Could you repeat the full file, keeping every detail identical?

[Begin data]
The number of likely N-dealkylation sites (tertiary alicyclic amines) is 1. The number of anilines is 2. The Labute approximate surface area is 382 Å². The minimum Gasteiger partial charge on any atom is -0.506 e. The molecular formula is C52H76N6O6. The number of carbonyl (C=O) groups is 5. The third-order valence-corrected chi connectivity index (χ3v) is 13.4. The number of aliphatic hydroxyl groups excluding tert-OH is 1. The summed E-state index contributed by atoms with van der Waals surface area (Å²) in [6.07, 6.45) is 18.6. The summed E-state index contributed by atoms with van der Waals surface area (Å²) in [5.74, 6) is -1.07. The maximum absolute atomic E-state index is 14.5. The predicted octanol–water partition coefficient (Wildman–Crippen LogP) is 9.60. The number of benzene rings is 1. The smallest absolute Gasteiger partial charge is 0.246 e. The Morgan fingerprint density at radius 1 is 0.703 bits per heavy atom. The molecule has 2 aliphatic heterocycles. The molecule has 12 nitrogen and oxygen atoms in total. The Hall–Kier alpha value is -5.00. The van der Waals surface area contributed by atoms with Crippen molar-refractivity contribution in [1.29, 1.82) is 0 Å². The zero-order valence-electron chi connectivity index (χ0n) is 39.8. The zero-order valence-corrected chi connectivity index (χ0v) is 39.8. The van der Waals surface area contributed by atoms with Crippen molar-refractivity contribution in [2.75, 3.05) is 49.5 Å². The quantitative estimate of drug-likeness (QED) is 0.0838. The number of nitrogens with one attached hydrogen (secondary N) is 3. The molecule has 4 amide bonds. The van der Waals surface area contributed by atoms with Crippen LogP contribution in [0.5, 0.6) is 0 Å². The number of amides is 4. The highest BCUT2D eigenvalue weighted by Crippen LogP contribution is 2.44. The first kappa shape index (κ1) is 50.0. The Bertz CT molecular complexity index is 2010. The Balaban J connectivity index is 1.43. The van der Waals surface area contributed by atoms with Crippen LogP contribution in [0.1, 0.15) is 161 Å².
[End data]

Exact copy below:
The number of likely N-dealkylation sites (tertiary alicyclic amines) is 1. The number of anilines is 2. The Labute approximate surface area is 382 Å². The minimum Gasteiger partial charge on any atom is -0.506 e. The molecular formula is C52H76N6O6. The number of carbonyl (C=O) groups is 5. The third-order valence-corrected chi connectivity index (χ3v) is 13.4. The number of aliphatic hydroxyl groups excluding tert-OH is 1. The summed E-state index contributed by atoms with van der Waals surface area (Å²) in [6.07, 6.45) is 18.6. The summed E-state index contributed by atoms with van der Waals surface area (Å²) in [5.74, 6) is -1.07. The maximum absolute atomic E-state index is 14.5. The predicted octanol–water partition coefficient (Wildman–Crippen LogP) is 9.60. The number of benzene rings is 1. The smallest absolute Gasteiger partial charge is 0.246 e. The Morgan fingerprint density at radius 1 is 0.703 bits per heavy atom. The molecule has 2 aliphatic heterocycles. The molecule has 12 nitrogen and oxygen atoms in total. The Hall–Kier alpha value is -5.00. The van der Waals surface area contributed by atoms with Crippen molar-refractivity contribution in [1.29, 1.82) is 0 Å². The zero-order valence-electron chi connectivity index (χ0n) is 39.8. The zero-order valence-corrected chi connectivity index (χ0v) is 39.8. The van der Waals surface area contributed by atoms with Crippen molar-refractivity contribution in [2.75, 3.05) is 49.5 Å². The quantitative estimate of drug-likeness (QED) is 0.0838. The number of nitrogens with one attached hydrogen (secondary N) is 3. The molecule has 4 amide bonds. The van der Waals surface area contributed by atoms with Crippen LogP contribution in [0.5, 0.6) is 0 Å². The number of amides is 4. The highest BCUT2D eigenvalue weighted by Crippen LogP contribution is 2.44. The first kappa shape index (κ1) is 50.0. The Bertz CT molecular complexity index is 2010. The Balaban J connectivity index is 1.43. The van der Waals surface area contributed by atoms with Crippen LogP contribution in [0.1, 0.15) is 161 Å².